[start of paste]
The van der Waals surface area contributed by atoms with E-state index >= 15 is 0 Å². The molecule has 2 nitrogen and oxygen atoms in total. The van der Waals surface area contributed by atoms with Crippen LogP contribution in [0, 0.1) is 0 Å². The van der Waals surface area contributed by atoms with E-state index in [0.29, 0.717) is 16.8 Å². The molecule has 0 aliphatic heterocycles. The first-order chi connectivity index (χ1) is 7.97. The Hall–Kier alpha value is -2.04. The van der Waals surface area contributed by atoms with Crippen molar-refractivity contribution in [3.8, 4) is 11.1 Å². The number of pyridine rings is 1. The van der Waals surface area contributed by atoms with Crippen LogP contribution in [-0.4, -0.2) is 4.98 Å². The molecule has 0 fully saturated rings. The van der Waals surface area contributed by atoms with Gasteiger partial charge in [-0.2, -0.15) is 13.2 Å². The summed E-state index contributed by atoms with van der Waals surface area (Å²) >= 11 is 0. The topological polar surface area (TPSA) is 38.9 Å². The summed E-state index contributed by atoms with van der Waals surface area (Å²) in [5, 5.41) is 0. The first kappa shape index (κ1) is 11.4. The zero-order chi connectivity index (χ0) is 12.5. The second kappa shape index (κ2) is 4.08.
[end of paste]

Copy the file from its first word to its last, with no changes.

The van der Waals surface area contributed by atoms with E-state index >= 15 is 0 Å². The molecule has 2 nitrogen and oxygen atoms in total. The van der Waals surface area contributed by atoms with Crippen LogP contribution in [0, 0.1) is 0 Å². The van der Waals surface area contributed by atoms with E-state index in [0.29, 0.717) is 16.8 Å². The molecule has 0 aliphatic heterocycles. The first-order chi connectivity index (χ1) is 7.97. The Hall–Kier alpha value is -2.04. The van der Waals surface area contributed by atoms with Crippen molar-refractivity contribution in [3.8, 4) is 11.1 Å². The number of pyridine rings is 1. The van der Waals surface area contributed by atoms with Crippen LogP contribution in [-0.4, -0.2) is 4.98 Å². The molecule has 0 fully saturated rings. The van der Waals surface area contributed by atoms with Gasteiger partial charge in [-0.2, -0.15) is 13.2 Å². The summed E-state index contributed by atoms with van der Waals surface area (Å²) >= 11 is 0. The topological polar surface area (TPSA) is 38.9 Å². The summed E-state index contributed by atoms with van der Waals surface area (Å²) in [5, 5.41) is 0. The first kappa shape index (κ1) is 11.4. The zero-order chi connectivity index (χ0) is 12.5. The second kappa shape index (κ2) is 4.08.